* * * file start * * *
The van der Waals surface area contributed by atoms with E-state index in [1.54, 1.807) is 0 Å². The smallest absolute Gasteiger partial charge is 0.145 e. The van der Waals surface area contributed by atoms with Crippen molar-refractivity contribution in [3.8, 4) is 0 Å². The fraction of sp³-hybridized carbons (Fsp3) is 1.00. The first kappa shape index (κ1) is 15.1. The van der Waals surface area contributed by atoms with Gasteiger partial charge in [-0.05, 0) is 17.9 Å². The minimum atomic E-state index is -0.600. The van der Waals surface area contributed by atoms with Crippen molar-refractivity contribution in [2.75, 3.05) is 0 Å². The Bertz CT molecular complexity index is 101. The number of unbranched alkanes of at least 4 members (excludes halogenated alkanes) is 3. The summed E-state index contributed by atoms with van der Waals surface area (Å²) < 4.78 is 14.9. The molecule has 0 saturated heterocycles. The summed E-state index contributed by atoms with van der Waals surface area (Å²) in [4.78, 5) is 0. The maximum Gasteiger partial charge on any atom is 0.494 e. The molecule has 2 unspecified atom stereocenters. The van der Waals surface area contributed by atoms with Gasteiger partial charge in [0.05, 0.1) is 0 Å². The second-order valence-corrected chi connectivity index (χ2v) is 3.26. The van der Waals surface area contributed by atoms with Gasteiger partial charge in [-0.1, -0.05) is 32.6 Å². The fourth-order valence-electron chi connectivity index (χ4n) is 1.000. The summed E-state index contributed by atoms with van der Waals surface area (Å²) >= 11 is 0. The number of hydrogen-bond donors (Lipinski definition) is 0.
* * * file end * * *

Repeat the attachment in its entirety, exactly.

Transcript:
The van der Waals surface area contributed by atoms with E-state index in [1.54, 1.807) is 0 Å². The smallest absolute Gasteiger partial charge is 0.145 e. The van der Waals surface area contributed by atoms with Crippen molar-refractivity contribution in [3.8, 4) is 0 Å². The fraction of sp³-hybridized carbons (Fsp3) is 1.00. The first kappa shape index (κ1) is 15.1. The van der Waals surface area contributed by atoms with Gasteiger partial charge in [-0.05, 0) is 17.9 Å². The minimum atomic E-state index is -0.600. The van der Waals surface area contributed by atoms with Crippen molar-refractivity contribution in [2.75, 3.05) is 0 Å². The Bertz CT molecular complexity index is 101. The number of unbranched alkanes of at least 4 members (excludes halogenated alkanes) is 3. The summed E-state index contributed by atoms with van der Waals surface area (Å²) < 4.78 is 14.9. The molecule has 0 saturated heterocycles. The summed E-state index contributed by atoms with van der Waals surface area (Å²) in [4.78, 5) is 0. The maximum Gasteiger partial charge on any atom is 0.494 e. The molecule has 2 unspecified atom stereocenters. The van der Waals surface area contributed by atoms with Gasteiger partial charge in [0.05, 0.1) is 0 Å². The second-order valence-corrected chi connectivity index (χ2v) is 3.26. The van der Waals surface area contributed by atoms with Gasteiger partial charge in [-0.1, -0.05) is 32.6 Å². The fourth-order valence-electron chi connectivity index (χ4n) is 1.000. The summed E-state index contributed by atoms with van der Waals surface area (Å²) >= 11 is 0. The number of hydrogen-bond donors (Lipinski definition) is 0.